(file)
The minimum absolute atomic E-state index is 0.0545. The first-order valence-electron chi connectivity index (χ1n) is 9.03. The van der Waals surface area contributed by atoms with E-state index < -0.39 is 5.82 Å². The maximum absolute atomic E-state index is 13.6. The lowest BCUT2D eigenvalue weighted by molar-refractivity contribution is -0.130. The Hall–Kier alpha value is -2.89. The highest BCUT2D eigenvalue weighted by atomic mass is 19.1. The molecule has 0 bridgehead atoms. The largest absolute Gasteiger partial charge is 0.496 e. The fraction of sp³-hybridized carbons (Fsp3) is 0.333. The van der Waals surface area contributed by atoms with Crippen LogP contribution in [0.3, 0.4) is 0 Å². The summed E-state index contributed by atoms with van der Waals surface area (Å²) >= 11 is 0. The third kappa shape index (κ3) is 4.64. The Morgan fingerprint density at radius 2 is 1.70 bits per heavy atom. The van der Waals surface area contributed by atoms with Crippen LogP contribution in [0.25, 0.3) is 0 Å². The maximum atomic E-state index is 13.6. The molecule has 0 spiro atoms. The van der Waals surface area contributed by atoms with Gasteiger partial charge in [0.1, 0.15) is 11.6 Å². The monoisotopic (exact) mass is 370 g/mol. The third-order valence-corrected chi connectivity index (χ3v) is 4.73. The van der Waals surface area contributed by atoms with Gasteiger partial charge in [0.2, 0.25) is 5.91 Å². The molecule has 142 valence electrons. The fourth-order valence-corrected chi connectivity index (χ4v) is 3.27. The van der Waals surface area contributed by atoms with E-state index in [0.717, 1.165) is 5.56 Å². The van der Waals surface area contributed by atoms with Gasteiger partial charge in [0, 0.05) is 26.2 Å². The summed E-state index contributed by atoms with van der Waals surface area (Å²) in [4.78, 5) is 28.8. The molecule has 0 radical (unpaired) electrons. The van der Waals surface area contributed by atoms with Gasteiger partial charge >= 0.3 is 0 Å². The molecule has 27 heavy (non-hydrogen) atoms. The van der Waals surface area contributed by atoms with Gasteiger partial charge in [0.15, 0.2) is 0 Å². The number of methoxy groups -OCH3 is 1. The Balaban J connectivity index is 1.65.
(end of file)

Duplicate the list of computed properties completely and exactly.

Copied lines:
The minimum absolute atomic E-state index is 0.0545. The first-order valence-electron chi connectivity index (χ1n) is 9.03. The van der Waals surface area contributed by atoms with E-state index < -0.39 is 5.82 Å². The maximum absolute atomic E-state index is 13.6. The lowest BCUT2D eigenvalue weighted by molar-refractivity contribution is -0.130. The Hall–Kier alpha value is -2.89. The highest BCUT2D eigenvalue weighted by atomic mass is 19.1. The molecule has 0 bridgehead atoms. The largest absolute Gasteiger partial charge is 0.496 e. The fraction of sp³-hybridized carbons (Fsp3) is 0.333. The van der Waals surface area contributed by atoms with Crippen LogP contribution in [0.3, 0.4) is 0 Å². The summed E-state index contributed by atoms with van der Waals surface area (Å²) >= 11 is 0. The third kappa shape index (κ3) is 4.64. The Morgan fingerprint density at radius 2 is 1.70 bits per heavy atom. The van der Waals surface area contributed by atoms with Crippen LogP contribution in [0.25, 0.3) is 0 Å². The maximum atomic E-state index is 13.6. The molecule has 0 spiro atoms. The van der Waals surface area contributed by atoms with Gasteiger partial charge in [0.1, 0.15) is 11.6 Å². The monoisotopic (exact) mass is 370 g/mol. The third-order valence-corrected chi connectivity index (χ3v) is 4.73. The van der Waals surface area contributed by atoms with Gasteiger partial charge in [0.2, 0.25) is 5.91 Å². The molecule has 142 valence electrons. The fourth-order valence-corrected chi connectivity index (χ4v) is 3.27. The van der Waals surface area contributed by atoms with E-state index in [0.717, 1.165) is 5.56 Å². The van der Waals surface area contributed by atoms with Gasteiger partial charge in [0, 0.05) is 26.2 Å². The summed E-state index contributed by atoms with van der Waals surface area (Å²) in [4.78, 5) is 28.8. The molecule has 0 radical (unpaired) electrons. The van der Waals surface area contributed by atoms with Gasteiger partial charge >= 0.3 is 0 Å². The molecule has 27 heavy (non-hydrogen) atoms. The van der Waals surface area contributed by atoms with Gasteiger partial charge in [0.15, 0.2) is 0 Å². The number of methoxy groups -OCH3 is 1. The Balaban J connectivity index is 1.65.